The term `stable` used in this specification is taken to mean that the deformable sheet in relation to which the term is used shall retain its integrity under conditions of use. Thus if the sheet is made of fusible material it must have a melting point which is substantially higher than that of the material forming the bag.
This invention is illustrated but not restricted by the following drawings in which:
FIG. 1 shows a side view taken in vertical section of one form of an apparatus for carrying out a process according to the present invention.
FIG. 2 shows in perspective a heat sealing device which is shown generally as A in FIG. 1.
FIG. 3 shows a view taken in vertical section of an alternative form of apparatus for carrying out the process.
In FIG. 1 the goods (1) are placed in a bag (2) made of a sheet of polyethylene which is a thermoplastics material. Opposing lips (3 and 4) of the bag are unsealed with one lip resting on the other. The unsealed bag (2) is placed on a sealing base (5) the upper surface of which is provided with numerous inter-communicating channels arranged in a cross hatch pattern (6) and an apertured member (7) for connection to a source of vacuum (not shown). The base is also provided with a heat sealer consisting of an upright (8) to which arm (9) is connected pivotally. The arm terminates in sealing head (10) heated electrically by means not shown. Bag (2) is covered with a flexible sheet (11) made from a sheet of stable heat resistant silicone resin the edges of which (12) are pressed into air-tight engagement with sealing base (5) by frame (13) connected by a hinge to base (5).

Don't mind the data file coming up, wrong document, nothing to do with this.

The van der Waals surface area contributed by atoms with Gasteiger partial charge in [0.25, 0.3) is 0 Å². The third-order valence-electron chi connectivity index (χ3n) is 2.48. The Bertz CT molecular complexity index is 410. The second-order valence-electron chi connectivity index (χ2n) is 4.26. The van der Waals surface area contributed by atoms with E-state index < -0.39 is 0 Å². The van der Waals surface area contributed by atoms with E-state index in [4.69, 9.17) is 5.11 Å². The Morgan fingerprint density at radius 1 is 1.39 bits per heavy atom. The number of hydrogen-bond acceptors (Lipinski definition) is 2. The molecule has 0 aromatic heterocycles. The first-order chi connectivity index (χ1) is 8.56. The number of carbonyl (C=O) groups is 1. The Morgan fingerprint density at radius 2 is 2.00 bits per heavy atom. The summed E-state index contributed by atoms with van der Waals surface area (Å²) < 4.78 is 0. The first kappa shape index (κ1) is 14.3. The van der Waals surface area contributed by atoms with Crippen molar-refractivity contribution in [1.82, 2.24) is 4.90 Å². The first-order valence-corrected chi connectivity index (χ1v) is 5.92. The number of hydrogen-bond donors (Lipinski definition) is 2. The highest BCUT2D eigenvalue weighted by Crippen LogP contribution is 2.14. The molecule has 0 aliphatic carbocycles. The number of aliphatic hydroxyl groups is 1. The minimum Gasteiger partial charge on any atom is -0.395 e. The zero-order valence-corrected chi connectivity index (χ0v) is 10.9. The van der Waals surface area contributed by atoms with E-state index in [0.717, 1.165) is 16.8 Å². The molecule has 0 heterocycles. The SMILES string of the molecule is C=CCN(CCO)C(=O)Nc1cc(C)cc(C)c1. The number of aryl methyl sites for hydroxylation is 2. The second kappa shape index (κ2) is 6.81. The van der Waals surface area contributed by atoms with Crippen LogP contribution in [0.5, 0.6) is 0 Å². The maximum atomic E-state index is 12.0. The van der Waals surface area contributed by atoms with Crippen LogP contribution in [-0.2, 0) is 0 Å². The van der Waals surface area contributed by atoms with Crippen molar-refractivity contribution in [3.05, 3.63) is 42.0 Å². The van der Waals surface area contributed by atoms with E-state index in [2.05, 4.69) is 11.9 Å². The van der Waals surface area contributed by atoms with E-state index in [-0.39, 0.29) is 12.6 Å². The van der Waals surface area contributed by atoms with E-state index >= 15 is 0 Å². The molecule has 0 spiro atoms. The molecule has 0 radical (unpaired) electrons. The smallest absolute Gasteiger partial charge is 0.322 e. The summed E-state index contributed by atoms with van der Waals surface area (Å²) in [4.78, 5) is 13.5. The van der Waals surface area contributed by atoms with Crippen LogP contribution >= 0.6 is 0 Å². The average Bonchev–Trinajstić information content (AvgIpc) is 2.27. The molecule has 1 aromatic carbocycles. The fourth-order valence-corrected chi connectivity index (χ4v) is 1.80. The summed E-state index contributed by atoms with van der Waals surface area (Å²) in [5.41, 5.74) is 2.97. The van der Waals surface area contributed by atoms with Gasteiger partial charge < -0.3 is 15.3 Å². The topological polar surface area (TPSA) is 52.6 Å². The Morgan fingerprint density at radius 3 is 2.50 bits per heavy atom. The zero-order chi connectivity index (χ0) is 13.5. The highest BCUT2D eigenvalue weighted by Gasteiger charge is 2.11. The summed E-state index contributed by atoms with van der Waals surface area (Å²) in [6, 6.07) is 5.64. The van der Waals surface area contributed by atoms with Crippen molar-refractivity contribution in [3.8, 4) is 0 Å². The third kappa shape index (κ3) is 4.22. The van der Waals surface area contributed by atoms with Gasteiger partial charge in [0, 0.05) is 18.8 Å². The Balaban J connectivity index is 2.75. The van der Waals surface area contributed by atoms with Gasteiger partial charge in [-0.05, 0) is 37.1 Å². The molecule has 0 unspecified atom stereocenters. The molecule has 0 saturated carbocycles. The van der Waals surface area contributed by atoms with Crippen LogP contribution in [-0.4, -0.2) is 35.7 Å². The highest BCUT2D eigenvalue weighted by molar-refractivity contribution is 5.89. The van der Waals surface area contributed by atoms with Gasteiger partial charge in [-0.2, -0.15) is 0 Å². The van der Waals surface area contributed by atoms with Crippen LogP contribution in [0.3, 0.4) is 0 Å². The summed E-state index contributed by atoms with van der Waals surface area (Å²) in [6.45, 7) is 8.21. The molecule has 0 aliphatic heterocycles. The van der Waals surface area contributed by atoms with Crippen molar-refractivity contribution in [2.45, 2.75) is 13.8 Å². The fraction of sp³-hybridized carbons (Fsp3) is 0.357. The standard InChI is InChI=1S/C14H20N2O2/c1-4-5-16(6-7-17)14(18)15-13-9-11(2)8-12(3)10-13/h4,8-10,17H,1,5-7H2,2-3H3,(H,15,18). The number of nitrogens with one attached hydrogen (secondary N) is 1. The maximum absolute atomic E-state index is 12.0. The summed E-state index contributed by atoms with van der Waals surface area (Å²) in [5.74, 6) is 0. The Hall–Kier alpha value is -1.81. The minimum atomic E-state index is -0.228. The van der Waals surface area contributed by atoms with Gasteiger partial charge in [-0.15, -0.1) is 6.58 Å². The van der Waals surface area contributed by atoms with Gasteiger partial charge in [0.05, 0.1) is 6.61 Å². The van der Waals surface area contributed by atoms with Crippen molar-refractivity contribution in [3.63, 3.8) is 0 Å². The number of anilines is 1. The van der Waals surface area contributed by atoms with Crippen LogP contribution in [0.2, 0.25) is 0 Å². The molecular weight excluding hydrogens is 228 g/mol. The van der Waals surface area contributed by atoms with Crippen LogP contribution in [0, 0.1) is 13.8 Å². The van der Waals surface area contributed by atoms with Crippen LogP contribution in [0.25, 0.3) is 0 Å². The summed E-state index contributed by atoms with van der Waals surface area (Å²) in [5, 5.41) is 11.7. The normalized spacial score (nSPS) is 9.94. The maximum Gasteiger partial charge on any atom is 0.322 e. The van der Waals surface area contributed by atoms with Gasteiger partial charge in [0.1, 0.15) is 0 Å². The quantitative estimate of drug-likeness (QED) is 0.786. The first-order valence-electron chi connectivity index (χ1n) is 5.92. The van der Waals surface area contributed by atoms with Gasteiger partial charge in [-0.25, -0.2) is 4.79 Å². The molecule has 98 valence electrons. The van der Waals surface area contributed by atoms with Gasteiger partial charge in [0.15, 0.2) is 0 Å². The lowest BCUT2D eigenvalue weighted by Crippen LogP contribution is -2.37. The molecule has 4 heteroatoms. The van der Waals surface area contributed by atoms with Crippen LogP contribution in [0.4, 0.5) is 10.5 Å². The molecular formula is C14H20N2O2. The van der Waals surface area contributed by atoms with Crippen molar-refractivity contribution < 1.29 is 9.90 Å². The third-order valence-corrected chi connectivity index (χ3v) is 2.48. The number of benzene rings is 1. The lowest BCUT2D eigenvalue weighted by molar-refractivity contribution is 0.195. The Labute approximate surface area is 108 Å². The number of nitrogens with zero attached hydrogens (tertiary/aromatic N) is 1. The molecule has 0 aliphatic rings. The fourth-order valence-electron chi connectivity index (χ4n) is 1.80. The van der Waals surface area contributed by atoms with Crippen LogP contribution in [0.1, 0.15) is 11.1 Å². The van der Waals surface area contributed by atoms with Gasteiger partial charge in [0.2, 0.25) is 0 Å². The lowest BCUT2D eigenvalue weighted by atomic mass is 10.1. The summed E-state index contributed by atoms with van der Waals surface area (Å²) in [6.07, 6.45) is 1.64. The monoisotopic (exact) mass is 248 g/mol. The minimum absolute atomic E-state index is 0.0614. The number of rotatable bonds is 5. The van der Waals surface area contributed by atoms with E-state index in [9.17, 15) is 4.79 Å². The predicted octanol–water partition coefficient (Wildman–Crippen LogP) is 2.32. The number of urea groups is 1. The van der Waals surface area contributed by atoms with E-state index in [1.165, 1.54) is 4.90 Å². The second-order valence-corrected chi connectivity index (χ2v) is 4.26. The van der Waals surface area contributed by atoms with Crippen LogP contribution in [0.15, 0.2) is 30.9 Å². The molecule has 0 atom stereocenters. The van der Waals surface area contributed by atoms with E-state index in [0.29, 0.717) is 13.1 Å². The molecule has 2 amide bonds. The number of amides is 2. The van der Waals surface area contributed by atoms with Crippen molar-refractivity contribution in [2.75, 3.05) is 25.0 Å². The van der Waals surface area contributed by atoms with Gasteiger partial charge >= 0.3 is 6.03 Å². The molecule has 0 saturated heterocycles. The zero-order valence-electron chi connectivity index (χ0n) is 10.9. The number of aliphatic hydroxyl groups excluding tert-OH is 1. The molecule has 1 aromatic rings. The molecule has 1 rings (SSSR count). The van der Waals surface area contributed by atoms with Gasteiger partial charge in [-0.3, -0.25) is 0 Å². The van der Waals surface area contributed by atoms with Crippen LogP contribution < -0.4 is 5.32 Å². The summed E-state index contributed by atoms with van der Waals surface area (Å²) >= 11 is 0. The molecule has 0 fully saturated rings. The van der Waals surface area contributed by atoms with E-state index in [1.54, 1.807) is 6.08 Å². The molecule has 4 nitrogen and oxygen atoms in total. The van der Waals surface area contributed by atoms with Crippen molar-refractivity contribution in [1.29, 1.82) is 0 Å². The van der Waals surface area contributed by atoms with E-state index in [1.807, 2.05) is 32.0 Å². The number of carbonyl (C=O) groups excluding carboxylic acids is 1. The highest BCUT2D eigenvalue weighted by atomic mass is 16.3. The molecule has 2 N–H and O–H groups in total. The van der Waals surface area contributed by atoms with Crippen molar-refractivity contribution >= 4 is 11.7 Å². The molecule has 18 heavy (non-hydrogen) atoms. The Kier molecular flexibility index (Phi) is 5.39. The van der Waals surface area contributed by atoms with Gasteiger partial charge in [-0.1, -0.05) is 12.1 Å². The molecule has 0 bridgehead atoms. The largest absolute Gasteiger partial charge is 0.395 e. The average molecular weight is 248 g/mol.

FIG. 2 shows more clearly the construction of the sealing apparatus.